Missionaries lose players, games

jaygold

Jenele Peterson '11 puts up a shot in Sherwood Center. Peterson was injured in last weekend's Lady Yote Classic. She hopes to return for NWC play Jan. 2. Courtesy of Darrin Lingle
Jenele Peterson '11 puts up a shot in Sherwood Center. Peterson was injured in last weekend's Lady Yote Classic. She hopes to return for NWC play Jan. 2. Courtesy of Darrin Lingle

The Whitman women’s trip to Caldwell, Idaho for the Lady Yote Classic last weekend was discouraging to say the least.   Not only did the Missionaries lose games to host College of Idaho 66-48 and Eastern Oregon University 62-53, but they also lost their only established point guards junior Jenele Peterson and senior Dawna Mello to injuries. Coach Michelle Ferenz was particularly concerned with her team’s poor performance on the road.

“We had a tough weekend. We didn’t shoot well and that really hurt us, especially against College of Idaho. You can’t do that on the road,” Ferenz said.

Since opening the season with a 62-59 home victory over Macalester College the Missionaries have lost three straight games including a 74-64 home defeat at the hands of Lewis-Clark State University on Nov. 21.

Statistics clearly support Ferenz’s suggestion that her team struggled to get the ball in the basket duirng both games. After converting a meager 25.8 percent of its field goal attempts against the College of Idaho, Whitman improved its shooting slightly hitting 32.3 percent from the field against Eastern Oregon. The team crippled its efforts to win by shooting less than 50 percent from the free throw line in both games.

Ferenz rather logically posited that such pronounced offensive inefficiency places excessive pressure on a team’s defense and makes it almost impossible to win, especially on the road. However, she is optimistic that her team will be able to more effectively manufacture points in the future.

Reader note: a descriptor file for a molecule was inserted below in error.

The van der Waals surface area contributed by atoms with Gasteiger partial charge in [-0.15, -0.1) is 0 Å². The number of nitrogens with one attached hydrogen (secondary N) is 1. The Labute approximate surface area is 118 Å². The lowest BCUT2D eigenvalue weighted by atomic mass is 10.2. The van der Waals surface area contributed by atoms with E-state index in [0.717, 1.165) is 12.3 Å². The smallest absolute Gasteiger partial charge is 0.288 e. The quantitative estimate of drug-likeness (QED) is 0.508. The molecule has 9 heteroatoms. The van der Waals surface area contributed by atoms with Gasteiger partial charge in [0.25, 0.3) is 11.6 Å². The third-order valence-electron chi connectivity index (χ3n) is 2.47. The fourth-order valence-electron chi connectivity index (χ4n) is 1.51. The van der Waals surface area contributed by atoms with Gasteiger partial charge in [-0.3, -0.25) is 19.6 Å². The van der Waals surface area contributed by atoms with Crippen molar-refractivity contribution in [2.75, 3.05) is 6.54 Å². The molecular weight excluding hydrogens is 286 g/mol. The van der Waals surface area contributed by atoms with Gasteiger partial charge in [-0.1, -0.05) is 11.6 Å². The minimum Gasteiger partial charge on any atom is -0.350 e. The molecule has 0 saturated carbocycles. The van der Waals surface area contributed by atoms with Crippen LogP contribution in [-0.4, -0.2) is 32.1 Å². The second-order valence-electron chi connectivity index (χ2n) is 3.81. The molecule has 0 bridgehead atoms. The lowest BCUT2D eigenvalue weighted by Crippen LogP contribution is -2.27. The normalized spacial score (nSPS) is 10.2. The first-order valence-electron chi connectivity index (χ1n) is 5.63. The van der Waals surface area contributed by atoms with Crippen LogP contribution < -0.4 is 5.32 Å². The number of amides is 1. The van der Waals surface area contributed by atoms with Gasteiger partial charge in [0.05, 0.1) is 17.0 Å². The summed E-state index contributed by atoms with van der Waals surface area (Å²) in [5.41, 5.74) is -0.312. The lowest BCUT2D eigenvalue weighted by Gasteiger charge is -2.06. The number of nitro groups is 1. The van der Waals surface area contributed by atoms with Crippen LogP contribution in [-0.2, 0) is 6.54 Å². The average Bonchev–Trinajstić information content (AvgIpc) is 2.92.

“Offensively, we’re a lot better than we showed last weekend,” said Ferenz.

Though the presumption that improved offense by itself will lead to victories is somewhat faulty, the coach believes her team can be more successful as the season rolls on.   In spite of: and, to some extent, because of: the fact that the injuries to Peterson and Mello have left the team shorthanded for the foreseeable future, Ferenz has found encouragement in the way that newer players have performed.

After lauding 2008-2009 All-Northwest Conference (NWC) players senior Hilary White and Peterson for their performances in the team’s two home games and applauding senior Michele Krall’s ability to return from her knee injury as effectively as she has, Ferenz praised first-years Kelly Peterson and Emilie Gilbert for their play filling the void left by Peterson and Mello at point guard.

“A couple of our freshmen [Peterson and Gilbert] stepped in and played well,” said Ferenz.

However, the coach acknowledged that her backcourt’s youth could be a problem and that her team will need to make adjustments, but suggested that the team’s expectations remain high. Last season, after all, the team made the NWC playoffs.

“That would be a good goal for us again,” Ferenz said in reference to that fact.

While the team’s conference standing will ultimately be a matter of considerable importance, conference play will not commence until Jan. 2 when the women travel to Portland to face Lewis and Clark College. Until then, the team will seek to improve against non-conference opponents. This coming weekend, Whitman will travel to California to play against Pomona-Pitzer Colleges and the University of La Verne. These games represent a chance for the team to prove that they can win on the road and avenge their subpar performance in Idaho.

Saturday, Dec. 12, Whitman will look to avenge their earlier loss to Eastern Oregon at home. Ferenz claims that her team will be amped and ready for the rematch and hopes that students will be there lending their support, despite the fact that finals will be steadily approaching.

“It would be great to have a nice crowd,” said Ferenz. “It’s really good therapy to yell and a scream at a basketball game.”